We also got in touch with Janani Mohan, Founder, and Artistic Director of Natyarpana Dance Academy and Bharathanatiyam dancer. Janani is based in New Jersey, USA, and has a Master of Science, specialising in Microbiology.

“The story of my dance journey began when I was three years old. The natural proclivity towards Bharatanatyam (Indian Classical Dance) was always there in me, as well as the innate passion for teaching. Along with my entrepreneurial spirit, I knew I wanted to do something good for the Indian diaspora in the United States.

“I knew I wanted to do something good for the Indian diaspora in United States.”

My mother used to take me to Bharatanatyam recitals. I was fascinated with the footwork of the artist, the costumes they wore, and the beats of the music. I commenced my Bharatnatyam expedition under the tutelage of the Late Guru Thiru Gnana Prakash and my grandmother Saraswathi, who was a disciple of the late renowned Thiru Vazhuvoor Ramaiah Pillai.

The desire to be of service is the main motivation behind teaching for me, and that informs the way I teach dance. I got involved in choreographing for a lot of cultural events for the Indian community in the United States before I became a dance teacher, and many were important and rewarding, but dance is the real joy for me.

My ardour lies in understanding human behaviour and psyche through dance. I wanted to enrich my pedagogical knowledge by taking the time to learn the strategies behind teaching dance, including those related to assessment, curriculum, instructional strategy, and devising teaching goals. Whilst researching this topic, I came across the ISTD, which as we know is dedicated to promoting and developing the art of dance and has a strong presence internationally. The organisation offers training and examination programs in a variety of dance styles, including Bharatanatyam, where I wanted to excel.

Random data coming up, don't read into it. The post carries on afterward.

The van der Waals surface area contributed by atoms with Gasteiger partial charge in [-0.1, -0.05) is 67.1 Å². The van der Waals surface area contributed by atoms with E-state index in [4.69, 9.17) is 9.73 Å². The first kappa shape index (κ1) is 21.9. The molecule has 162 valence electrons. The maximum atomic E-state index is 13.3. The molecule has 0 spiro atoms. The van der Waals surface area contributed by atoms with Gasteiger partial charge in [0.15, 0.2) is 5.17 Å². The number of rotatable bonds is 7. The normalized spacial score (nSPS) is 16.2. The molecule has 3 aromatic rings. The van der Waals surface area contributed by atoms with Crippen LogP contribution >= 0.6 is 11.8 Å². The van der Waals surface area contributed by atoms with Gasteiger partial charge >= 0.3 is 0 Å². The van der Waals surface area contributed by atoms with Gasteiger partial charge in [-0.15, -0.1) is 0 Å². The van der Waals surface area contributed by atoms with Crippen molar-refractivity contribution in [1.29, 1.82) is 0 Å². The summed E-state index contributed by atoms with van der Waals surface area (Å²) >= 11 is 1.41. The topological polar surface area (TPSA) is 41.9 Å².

I founded Natyarpana Dance Academy in Monroe, New Jersey, USA. The school had a humble beginning with a small group of students in February of 2018, with the sole intention of teaching Bharatanatyam to all ages. Inculcating tradition and cultural values form the core tenet of my dance school.


 “Inculcating tradition and cultural values forms the core tenet of this dance school.”

The state of New Jersey is served by a plethora of Bharatanatyam schools for the Indian diaspora. Natyarpana Dance Academy was able to differentiate from other schools by focusing on how the individual student assimilated the art form, thereby creating their learning goals, approaches to pedagogy, and classroom management for smaller groups.

As of today, the school is proud to have enrolled close to 75 aspiring students and I am relentlessly working towards becoming one of the finest Bharatanatyam dance schools in New Jersey.”

This article is featured in issue #498 of Dance magazine, which is out now. Free for members or available to subscribe to for non-members.